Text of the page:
The Siege of Leningrad was a two-and-a-half-year affair in which the German Army (the Wehrmacht) relentlessly bombarded Russia's second-largest city. Amidst a war characterized by its brutality, this campaign stood out for the sheer amount of misery it imparted upon Leningraders. Furthermore, its impact on the city can still be felt today.
Germany invaded Poland on September 1, 1939, followed by the Soviet Union (USSR) doing the same on September 17. This occurred due to the Molotov-Ribbentrop Pact, a non-aggression agreement signed between the two countries a week earlier. But, this seeming friendship would be short-lived, with Adolf Hitler viewing it as a temporary and practical necessity to avoid a war on two fronts. Therefore, despite most fighting occurring in Western Europe throughout 1940 and the first half of 1941, Germany was preparing for war in the East. Soviet leadership was aware of this, with German troops gathering on the Soviet border and the Luftwaffe (the German Airforce) doing reconnaissance missions into Soviet territory. However, leader Joseph Stalin was in denial about the situation, desperately hoping the pact would prevent any major war between the two countries. This belief would ultimately prove unfounded, and Germany invaded the USSR on June 22, 1941.
The Beginning Of The Siege
The invasion saw the German Army split into three prongs, with the northern prong heading towards Leningrad--reaching the city by late August. But, rather than simply capturing it, Hitler ordered Army Group North to annihilate Leningrad. This was due to a combination of factors. First, Leningrad was the former capital of Russia and was seen as the symbolic capital of the Russian Revolution. Second, by completely destroying the city, it greatly weakened a key Soviet port to the Baltic Sea. Third, directly occupying Leningrad was deemed too costly, both in terms of resources and the number of troops that could be lost. Finally, the Nazis, and Hitler in particular, were annihilistic, with war, violence, destruction, and genocide being seen as essential and inherently "good" aspects of the "struggle" that supposedly characterized the nature of existence. All this resulted in the roads and railways in and out of the city being destroyed by September 8, 1941. With that, the siege began.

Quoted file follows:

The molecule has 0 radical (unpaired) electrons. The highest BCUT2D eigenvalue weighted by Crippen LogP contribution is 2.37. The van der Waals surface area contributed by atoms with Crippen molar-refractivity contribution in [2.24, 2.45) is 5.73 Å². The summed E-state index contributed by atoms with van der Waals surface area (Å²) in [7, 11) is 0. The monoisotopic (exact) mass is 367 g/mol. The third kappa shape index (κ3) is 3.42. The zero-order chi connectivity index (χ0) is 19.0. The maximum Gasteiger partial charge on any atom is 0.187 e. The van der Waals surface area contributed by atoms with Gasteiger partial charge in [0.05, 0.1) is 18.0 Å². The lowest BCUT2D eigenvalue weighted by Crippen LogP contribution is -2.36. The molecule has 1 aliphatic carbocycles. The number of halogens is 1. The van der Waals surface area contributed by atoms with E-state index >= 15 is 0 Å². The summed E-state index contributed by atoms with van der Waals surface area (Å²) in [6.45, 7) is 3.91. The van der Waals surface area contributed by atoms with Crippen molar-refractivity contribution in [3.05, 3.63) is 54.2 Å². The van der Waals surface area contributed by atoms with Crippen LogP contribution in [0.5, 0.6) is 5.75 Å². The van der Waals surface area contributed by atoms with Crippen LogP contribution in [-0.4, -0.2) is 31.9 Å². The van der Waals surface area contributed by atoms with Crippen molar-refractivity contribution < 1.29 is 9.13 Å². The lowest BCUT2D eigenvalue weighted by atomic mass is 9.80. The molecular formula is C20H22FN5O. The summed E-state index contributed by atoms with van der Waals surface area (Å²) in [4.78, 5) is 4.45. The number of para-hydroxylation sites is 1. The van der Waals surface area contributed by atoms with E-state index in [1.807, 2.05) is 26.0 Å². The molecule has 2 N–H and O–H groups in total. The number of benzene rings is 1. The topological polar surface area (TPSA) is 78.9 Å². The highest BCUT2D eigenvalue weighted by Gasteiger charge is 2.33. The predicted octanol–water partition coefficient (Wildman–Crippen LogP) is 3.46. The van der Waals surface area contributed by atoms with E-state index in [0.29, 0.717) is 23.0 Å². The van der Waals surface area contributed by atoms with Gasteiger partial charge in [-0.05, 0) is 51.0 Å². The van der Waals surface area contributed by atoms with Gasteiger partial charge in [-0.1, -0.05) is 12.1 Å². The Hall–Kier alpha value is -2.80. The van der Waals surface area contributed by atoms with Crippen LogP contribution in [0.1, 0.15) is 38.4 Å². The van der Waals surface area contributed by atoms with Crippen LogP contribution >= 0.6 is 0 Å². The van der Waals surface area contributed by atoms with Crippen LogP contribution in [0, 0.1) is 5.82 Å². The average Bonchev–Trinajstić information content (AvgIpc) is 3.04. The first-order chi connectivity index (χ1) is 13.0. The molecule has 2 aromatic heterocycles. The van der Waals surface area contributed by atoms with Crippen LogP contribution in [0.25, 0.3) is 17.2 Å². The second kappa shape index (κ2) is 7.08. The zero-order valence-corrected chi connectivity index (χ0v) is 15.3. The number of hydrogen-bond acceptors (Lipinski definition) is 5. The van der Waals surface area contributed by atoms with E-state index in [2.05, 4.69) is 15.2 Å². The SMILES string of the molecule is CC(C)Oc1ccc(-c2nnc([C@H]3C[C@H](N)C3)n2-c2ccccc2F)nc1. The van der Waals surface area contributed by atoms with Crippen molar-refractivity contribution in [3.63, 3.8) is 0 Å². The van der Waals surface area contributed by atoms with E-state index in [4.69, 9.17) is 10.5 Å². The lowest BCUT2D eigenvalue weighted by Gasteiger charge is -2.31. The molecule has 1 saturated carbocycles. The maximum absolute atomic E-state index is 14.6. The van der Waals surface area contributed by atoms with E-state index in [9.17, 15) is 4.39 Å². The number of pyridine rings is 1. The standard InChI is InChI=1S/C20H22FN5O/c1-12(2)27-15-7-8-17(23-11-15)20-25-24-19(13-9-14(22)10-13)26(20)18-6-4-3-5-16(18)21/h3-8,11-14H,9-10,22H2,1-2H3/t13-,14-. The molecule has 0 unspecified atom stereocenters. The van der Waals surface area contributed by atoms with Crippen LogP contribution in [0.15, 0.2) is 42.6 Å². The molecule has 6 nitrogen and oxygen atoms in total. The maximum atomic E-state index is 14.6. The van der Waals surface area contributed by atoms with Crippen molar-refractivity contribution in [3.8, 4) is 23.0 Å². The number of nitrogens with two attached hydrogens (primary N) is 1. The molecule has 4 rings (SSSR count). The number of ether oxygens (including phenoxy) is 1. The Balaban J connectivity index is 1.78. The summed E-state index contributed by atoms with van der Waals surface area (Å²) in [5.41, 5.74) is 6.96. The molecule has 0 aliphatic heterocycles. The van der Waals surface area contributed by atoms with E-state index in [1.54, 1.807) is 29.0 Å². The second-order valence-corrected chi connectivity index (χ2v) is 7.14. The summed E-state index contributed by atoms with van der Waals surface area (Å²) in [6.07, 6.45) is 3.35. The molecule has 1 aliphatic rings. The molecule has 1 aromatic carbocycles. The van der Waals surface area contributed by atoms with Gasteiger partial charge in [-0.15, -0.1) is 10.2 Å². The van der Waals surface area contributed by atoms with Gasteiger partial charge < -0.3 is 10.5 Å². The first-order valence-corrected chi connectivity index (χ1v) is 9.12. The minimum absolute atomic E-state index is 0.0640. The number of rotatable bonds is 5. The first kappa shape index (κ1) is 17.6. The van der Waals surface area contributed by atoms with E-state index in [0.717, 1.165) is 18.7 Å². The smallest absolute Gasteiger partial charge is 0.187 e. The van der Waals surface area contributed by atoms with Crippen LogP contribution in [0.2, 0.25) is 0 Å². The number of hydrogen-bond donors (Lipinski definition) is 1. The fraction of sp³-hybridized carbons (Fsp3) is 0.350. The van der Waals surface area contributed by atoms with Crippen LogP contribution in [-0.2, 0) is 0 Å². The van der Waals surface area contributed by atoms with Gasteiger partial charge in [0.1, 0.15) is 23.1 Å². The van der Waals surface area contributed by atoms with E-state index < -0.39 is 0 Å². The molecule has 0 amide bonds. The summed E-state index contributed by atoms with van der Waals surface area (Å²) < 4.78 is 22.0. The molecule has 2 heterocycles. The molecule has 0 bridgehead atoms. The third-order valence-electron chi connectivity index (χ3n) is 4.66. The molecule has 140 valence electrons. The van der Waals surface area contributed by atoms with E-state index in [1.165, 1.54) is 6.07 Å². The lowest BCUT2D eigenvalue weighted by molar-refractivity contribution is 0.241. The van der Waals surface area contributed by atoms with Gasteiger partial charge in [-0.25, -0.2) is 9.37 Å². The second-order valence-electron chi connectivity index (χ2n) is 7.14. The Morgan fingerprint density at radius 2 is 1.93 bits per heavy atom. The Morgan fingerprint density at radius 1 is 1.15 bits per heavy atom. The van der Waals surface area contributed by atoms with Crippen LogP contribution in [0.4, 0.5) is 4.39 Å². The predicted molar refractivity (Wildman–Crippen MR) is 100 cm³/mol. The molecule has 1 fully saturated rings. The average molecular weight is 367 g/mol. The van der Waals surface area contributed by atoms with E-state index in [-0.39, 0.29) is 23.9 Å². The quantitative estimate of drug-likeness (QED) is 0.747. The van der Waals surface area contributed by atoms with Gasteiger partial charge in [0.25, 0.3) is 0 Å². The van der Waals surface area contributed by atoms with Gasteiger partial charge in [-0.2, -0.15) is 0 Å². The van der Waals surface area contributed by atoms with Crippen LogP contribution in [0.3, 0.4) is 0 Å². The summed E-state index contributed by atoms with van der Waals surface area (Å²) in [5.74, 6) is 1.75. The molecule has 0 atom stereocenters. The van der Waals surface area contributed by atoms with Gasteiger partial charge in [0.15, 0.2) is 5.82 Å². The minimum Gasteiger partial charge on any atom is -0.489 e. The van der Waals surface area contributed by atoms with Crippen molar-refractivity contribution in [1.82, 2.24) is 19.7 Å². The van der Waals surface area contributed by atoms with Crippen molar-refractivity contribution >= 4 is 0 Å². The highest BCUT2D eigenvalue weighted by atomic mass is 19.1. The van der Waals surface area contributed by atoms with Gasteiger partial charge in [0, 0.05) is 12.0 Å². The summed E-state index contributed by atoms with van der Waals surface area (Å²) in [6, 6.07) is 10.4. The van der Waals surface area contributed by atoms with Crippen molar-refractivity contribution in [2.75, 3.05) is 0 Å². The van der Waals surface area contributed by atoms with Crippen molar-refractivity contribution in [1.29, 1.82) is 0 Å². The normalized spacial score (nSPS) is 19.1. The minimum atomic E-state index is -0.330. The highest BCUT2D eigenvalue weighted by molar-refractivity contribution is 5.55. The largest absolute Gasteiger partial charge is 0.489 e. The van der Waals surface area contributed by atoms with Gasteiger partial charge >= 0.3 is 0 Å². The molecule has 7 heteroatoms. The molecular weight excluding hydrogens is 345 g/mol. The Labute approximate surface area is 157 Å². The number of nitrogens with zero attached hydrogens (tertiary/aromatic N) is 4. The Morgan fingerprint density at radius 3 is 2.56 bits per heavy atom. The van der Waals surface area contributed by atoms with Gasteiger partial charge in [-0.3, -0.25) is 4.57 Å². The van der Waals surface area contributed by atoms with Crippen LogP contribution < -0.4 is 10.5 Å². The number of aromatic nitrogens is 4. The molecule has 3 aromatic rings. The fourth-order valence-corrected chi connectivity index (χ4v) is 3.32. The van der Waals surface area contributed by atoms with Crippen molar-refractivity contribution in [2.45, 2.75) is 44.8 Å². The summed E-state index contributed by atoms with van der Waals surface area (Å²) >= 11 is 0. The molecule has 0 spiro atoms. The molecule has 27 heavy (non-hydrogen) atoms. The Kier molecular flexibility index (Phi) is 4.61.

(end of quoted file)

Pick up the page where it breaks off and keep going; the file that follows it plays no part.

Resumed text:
The impact of this bombardment on Leningraders was horrific, with an extreme famine occurring due to the city's isolation and the many factories and hospitals destroyed by German aerial raids. Thus, by the winter of 1941, most Leningraders were surviving on less than 0.3 pounds a day of bread, most of which was made of sawdust. When combined with temperatures reaching as low as −22 °F, January and February 1942 saw over 100,000 people die each month. As desperation grew, reports of cannibalism increased, with recurring accounts of mothers smothering babies to feed the rest of their children. By the end of 1942, Soviet officials had arrested over 2,000 cannibals.
Nonetheless, the siege was also characterized by remarkable resilience. Indeed, despite the extreme cold overall being a major negative, it also caused the nearby Lake Ladoga to freeze, allowing for food and medicine to reach the city and for almost 1.5 million Leningraders to evacuate. However, despite this resilience, the death toll was still enormous, with estimates putting it between 600,000 and 1,500,000 by the time the Red Army pushed back the Germans in early 1944. This siege marked the largest loss of life ever in a modern city.
In conclusion, the Siege of Leningrad was one of the most horrific events of the Second World War. Furthermore, this event still looms large in the collective memory of the city, with annual commemorations and cemeteries that contain nothing but the graves of those who died during the siege. More generally, this atrocity serves as a reminder of the sheer brutality of Hitler's war in the East.